Sue Bell Cobb

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Sue Bell Cobb
AL cobb.jpg
Court Information:
Alabama Supreme Court
Title:   Former Chief Justice
Salary:  $160-200k
Active:   2007-2012
Preceded by:   Drayton Nabers, Jr.
Succeeded by:   Charles Malone
Past position:   Court of Criminal Appeals Judge
Past term:   1994-2007
Personal History
Party:   Democratic
Undergraduate:   University of Alabama
Law School:   University of Alabama School of Law, 1981

Sue Bell Cobb was the chief justice of the Alabama Supreme Court. She was elected to the court in 2006, and during her tenure was the only Democrat on the nine-member court. Judge Cobb was also the first woman elected as chief justice. She retired from the court on August 1, 2011.[1]


Justice Cobb is married to William J. Cobb, Executive Director of Governmental Affairs of Bell South. They have three children, Bill, Andy and Caitlin. She currently resides in Montgomery, Alabama with her husband Bill and daughter Caitlin. Cobb also plays the piano in her church.[2]


Justice Cobb graduated from The University of Alabama, where she obtained a degree in History, receiving the highest scholastic award in that field of study, the Phi Alpha Theta Scholarship Key. In 1981, she earned her Juris Doctor degree from The University of Alabama School of Law.[2]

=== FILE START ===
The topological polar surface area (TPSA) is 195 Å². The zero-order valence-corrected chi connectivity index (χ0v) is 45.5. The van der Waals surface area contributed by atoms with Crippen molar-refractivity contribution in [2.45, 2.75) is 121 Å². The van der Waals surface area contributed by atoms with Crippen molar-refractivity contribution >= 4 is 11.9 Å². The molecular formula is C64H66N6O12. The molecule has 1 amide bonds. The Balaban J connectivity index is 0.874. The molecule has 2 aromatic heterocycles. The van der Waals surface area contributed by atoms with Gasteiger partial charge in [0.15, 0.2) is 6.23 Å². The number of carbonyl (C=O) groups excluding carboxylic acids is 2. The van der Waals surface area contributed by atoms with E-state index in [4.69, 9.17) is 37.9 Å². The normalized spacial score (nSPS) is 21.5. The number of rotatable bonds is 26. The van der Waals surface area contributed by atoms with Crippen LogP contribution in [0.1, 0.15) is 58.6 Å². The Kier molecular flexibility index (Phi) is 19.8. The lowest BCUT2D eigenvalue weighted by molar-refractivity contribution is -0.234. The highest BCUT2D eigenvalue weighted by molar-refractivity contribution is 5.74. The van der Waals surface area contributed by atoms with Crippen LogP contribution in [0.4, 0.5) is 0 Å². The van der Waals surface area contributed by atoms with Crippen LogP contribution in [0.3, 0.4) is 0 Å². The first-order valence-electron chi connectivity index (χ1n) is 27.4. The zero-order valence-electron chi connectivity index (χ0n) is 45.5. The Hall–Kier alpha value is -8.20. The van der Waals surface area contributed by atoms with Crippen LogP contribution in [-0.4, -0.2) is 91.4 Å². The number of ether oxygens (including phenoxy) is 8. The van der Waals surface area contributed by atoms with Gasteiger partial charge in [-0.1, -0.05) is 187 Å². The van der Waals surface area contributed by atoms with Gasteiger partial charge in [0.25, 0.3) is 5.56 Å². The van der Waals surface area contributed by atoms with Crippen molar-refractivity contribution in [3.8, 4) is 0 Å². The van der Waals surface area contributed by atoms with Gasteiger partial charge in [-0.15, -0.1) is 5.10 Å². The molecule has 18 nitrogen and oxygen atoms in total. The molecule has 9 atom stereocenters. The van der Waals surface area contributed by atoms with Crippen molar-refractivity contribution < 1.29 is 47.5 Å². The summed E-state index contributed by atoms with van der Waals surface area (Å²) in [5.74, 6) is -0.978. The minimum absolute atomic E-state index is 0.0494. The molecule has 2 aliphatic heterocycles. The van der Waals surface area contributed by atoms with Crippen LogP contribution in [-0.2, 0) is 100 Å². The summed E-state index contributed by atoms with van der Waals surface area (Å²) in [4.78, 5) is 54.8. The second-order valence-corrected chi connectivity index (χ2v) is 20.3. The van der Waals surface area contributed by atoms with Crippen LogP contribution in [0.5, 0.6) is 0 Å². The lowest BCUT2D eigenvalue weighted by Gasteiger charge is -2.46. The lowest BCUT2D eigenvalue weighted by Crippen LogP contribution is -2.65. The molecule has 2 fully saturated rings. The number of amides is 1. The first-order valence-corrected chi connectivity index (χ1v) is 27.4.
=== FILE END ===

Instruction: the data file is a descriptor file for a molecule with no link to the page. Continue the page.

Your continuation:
Professional career

Immediately following her admission to the Bar, Justice Cobb was appointed as District Judge of Conecuh County, becoming one of the state's youngest judges. She was elected to that position in 1982 and re-elected in 1988. During her tenure on the bench, Judge Cobb accepted trial court assignments in approximately forty counties. In 1997, she was appointed by the Alabama Supreme Court to serve as the Alternate Chief Judge of the Court of the Judiciary. Justice Cobb is also a faculty member in the Alabama Judicial College. She was elected to the Alabama Court of Criminal Appeals in 1994, where she served until she took office as Chief Justice of the Supreme Court of Alabama in 2007. She defeated Republican incumbent Drayton Nabers, Jr. in the November 2006 general election.[2] As Chief Justice Cobb is eligible for a salary of $180,005 annually, which ranks 9th in the U.S. for the highest level state court.[3]

Awards and associations


  • State Winner of the Bishop Barren State Employee Public Service Award
  • Distinguished Service Award, National Juvenile Detention Association
  • Outstanding Service Award, Juvenile Probation Officer Institute
  • Children's Voice Award
  • 1999 Public Citizen of the Year Award, Alabama Chapter of the National Social Workers Association
  • 1996 NAACP Political Achievement Award, Conecuh County Branch of the NAACP
  • 1995 Montgomery Aadverstiser Woman of Acheivement Award
  • 1992 Judicial Conservationist Award of the Alabama Wildlife Federation
  • Volunteer of the Year Award, Wes Nowlin Award, and St. George Medal, American Cancer Society


  • Past President, Alabama Council of Juvenile and Family Court Judges
  • Chair, Children First Foundation